Stanley Uys: These days the ANC is talking a lot about ‘transformation'. What exactly does the word "transformation" mean?
George Palmer: It means a complete change --- of style, policy, belief, outlook, behaviour etc., etc.
SU: But what do the ANC and its Alliance partners mean when they talk about pursuing transformation?
GP: As far as I can tell the ANC intends to renege on the historic compromise reached in 1994 between the National Party government and the ANC to end apartheid and to change the Constitution. In broad terms, in 1994 both parties agreed to a democracy with universal suffrage in which every citizen would have a vote regardless of ethnicity. Since the new 1996 Constitution would mean that Black voters would be the majority it meant that the ANC and its Alliance partners would dominate the political arena.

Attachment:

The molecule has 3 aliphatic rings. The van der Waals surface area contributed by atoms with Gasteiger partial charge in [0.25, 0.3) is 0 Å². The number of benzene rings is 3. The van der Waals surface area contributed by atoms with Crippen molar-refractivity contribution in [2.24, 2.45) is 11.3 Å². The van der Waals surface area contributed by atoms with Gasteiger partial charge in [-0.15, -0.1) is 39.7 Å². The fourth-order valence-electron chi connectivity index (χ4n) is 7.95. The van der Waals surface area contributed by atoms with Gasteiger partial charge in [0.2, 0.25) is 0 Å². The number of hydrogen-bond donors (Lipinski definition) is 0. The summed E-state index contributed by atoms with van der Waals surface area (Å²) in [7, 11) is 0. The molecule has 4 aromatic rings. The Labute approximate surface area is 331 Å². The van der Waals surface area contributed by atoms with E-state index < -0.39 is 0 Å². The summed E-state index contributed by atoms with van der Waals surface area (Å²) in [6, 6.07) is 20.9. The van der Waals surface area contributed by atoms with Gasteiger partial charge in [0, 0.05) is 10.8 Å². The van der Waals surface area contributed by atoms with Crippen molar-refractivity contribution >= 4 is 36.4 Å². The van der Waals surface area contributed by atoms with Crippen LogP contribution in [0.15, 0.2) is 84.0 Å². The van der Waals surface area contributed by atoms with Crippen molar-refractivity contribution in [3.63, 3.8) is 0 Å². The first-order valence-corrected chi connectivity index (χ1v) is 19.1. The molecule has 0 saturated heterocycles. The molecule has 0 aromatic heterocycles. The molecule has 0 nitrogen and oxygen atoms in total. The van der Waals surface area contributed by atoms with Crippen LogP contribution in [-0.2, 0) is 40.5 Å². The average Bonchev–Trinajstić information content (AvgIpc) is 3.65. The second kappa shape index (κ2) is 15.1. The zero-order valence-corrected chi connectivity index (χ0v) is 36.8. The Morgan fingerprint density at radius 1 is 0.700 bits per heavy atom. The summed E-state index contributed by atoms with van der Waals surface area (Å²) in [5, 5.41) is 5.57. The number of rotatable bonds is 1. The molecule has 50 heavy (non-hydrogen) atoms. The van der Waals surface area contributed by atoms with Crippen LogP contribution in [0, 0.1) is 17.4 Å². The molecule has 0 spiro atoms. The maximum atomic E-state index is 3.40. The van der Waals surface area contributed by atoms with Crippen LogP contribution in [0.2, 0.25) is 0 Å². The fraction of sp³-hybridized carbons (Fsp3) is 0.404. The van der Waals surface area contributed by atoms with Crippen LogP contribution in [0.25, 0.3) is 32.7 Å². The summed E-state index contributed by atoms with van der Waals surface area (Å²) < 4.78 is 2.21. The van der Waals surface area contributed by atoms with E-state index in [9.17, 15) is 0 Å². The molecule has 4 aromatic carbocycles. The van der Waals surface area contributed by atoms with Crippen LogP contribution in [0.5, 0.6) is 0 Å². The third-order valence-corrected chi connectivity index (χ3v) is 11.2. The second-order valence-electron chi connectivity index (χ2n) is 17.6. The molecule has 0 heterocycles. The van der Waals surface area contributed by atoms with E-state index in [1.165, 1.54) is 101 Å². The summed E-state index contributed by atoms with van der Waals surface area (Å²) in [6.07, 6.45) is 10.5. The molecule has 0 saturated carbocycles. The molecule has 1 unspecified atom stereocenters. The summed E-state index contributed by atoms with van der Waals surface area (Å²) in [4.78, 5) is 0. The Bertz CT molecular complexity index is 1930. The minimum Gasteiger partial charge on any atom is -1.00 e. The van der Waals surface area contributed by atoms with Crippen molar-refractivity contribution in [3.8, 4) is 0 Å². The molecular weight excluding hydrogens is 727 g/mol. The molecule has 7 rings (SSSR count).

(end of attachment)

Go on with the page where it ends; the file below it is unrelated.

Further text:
The quid pro quo was that it would also safeguard individual freedoms and property rights of the White, Coloured, and Asian minority. That implied the minority would continue to play a leading role in the economic life of South Africa through ownership and management of the nation's resources. The new Constitution would also ensure the rule of law and freedom of speech and assembly.
Nelson Mandela, then ANC President, had a vision --- a South Africa in which individual achievement would replace race discrimination regardless of ethnicity and where equality before the law under the new Constitution would safeguard democracy, freedom of expression, justice and the right to own property. He called it a "Rainbow Nation."